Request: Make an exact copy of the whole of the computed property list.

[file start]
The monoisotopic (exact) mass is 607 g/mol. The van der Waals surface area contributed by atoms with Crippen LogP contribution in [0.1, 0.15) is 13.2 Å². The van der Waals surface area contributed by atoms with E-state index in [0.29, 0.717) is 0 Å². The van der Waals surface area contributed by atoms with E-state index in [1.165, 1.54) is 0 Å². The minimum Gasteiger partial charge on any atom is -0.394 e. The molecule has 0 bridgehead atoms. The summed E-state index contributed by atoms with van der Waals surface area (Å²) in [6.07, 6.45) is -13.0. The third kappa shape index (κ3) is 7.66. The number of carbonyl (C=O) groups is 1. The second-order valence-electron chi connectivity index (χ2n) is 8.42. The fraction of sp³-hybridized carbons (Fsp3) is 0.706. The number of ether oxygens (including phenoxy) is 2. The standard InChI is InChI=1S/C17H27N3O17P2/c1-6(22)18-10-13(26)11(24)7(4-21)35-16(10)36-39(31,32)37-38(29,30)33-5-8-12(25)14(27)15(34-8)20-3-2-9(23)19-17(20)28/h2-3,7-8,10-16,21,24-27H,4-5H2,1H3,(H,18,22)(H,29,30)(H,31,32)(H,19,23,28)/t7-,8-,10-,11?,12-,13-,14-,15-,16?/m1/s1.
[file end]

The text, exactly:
The monoisotopic (exact) mass is 607 g/mol. The van der Waals surface area contributed by atoms with Crippen LogP contribution in [0.1, 0.15) is 13.2 Å². The van der Waals surface area contributed by atoms with E-state index in [0.29, 0.717) is 0 Å². The van der Waals surface area contributed by atoms with E-state index in [1.165, 1.54) is 0 Å². The minimum Gasteiger partial charge on any atom is -0.394 e. The molecule has 0 bridgehead atoms. The summed E-state index contributed by atoms with van der Waals surface area (Å²) in [6.07, 6.45) is -13.0. The third kappa shape index (κ3) is 7.66. The number of carbonyl (C=O) groups is 1. The second-order valence-electron chi connectivity index (χ2n) is 8.42. The fraction of sp³-hybridized carbons (Fsp3) is 0.706. The number of ether oxygens (including phenoxy) is 2. The standard InChI is InChI=1S/C17H27N3O17P2/c1-6(22)18-10-13(26)11(24)7(4-21)35-16(10)36-39(31,32)37-38(29,30)33-5-8-12(25)14(27)15(34-8)20-3-2-9(23)19-17(20)28/h2-3,7-8,10-16,21,24-27H,4-5H2,1H3,(H,18,22)(H,29,30)(H,31,32)(H,19,23,28)/t7-,8-,10-,11?,12-,13-,14-,15-,16?/m1/s1.